Lutheran leader moves on

After 20-plus years helping the students of SDSU, Pastor Bob Chell is leaving for a new challenge. 

He just doesn’t know what that challenge is yet. 

He might go to serve in prison ministry. He might do interim ministry for a congregation between pastors for a period of 12 to 24 months. He might serve a congregation for a community. 

“I don’t know what’s next,” said Chell, sitting in his University Lutheran Center office that faces the residence hall construction on the southeast corner of campus. “I’ve been real lucky with all of the calls I’ve had and I’ve always felt that I knew that was where I needed to be.”

In fact, it was the leaking roof and the water in the basement of the ULC that assured Chell in 1993 that Brookings was the sign he was confident where he needed to be.

“I don’t do boredom very well,” he said. 

He said one of the more interesting parts of being involved with campus ministry is that he stays in one place, while students rotate through as part of their educations. According to Chell, for every one student that is in worship, two or three almost came to that service. 

“Campus ministry is a little different that way,” Chell said. “Students are always bringing a new perspective.”

Chell said that students feel more pressure to do well in school than they did 20 years ago and the pace at SDSU is much faster than 1993. South Dakota’s land-grant university also has far more diversity than they did early in his time at the ULC. His building has experienced that, with international students and community members using the ULC for various classes and meetings, including knitting classes and English as a Second Language groups.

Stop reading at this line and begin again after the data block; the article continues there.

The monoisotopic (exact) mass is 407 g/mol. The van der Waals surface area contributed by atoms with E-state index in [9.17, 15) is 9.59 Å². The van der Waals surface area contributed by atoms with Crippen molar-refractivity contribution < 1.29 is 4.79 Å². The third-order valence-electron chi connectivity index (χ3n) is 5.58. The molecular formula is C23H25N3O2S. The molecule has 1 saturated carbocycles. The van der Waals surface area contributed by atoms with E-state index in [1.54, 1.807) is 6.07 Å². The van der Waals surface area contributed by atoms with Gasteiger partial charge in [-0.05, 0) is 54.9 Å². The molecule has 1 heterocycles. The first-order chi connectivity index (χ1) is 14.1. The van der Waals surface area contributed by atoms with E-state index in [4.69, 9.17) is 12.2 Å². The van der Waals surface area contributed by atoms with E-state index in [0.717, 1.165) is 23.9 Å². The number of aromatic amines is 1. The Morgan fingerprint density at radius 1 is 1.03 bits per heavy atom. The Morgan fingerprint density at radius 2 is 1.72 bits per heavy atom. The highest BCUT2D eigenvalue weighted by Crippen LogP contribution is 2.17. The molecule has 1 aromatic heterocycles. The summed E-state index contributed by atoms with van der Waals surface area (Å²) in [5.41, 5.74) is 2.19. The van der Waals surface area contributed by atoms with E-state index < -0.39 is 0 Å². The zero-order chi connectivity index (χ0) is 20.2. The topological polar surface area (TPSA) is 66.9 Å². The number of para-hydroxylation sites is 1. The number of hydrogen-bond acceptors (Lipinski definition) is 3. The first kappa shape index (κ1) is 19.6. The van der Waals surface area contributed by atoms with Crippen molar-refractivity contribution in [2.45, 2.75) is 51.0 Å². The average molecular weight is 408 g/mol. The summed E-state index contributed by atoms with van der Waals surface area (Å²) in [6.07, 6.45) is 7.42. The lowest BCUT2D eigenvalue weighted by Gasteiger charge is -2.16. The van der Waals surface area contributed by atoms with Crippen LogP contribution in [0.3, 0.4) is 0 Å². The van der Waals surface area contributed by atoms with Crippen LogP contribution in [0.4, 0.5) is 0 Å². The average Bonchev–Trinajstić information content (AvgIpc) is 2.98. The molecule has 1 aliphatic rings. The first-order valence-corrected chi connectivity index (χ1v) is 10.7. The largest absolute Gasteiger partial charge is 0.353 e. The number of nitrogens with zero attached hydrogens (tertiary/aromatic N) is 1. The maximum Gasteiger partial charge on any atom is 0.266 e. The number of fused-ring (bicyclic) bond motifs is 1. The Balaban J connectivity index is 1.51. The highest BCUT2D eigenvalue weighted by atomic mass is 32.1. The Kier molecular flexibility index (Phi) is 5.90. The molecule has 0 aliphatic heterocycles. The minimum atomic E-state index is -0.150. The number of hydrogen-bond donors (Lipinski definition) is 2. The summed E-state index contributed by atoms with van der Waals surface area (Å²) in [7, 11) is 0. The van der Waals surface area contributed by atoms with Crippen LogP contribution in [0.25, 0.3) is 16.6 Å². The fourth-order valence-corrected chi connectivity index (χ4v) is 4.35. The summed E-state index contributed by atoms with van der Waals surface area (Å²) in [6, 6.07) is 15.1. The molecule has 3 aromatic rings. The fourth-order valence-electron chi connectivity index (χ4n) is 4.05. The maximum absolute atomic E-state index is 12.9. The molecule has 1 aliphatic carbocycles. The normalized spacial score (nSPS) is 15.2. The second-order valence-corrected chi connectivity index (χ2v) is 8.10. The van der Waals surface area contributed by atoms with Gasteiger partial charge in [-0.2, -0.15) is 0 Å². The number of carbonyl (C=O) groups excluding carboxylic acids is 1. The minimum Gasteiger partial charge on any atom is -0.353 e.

“The Lutheran Center can be an island of grace in a sea of stress,” Chell said. “It’s a place to stop and pause.”

But along those lines, SDSU’s students are more the same than they are different compared to when he started.

“The items that are important to students, those things are still the same,” said Chell, who started in 1983 in campus ministry and worked at Southwest Minnesota State, James Madison University and Eastern Mennonite University before arriving in Brookings. 

He said campus ministry has been able to transcend many of the issues of the day and focus on what is important for students and young people. Perhaps nothing has exemplified that aspect like the annual mission trip the ULC takes each spring. 

“I remember one year we were on a charter flight to Jamaica to help rebuild a school and there was another group from SDSU that was going down there to party for a week,” Chell said. “None of our students wished they partied for a week and that looked pretty draining.”

Chell said he’s always been able to appreciate the ability of students to have a unique sense of humor and an ability to “tweak the pomposity” that surrounds college. He’ll miss being around students because of their ability to bring levity to any situation. 

“It’s been challenging and rewarding. That’s all I could ask for,” Chell said.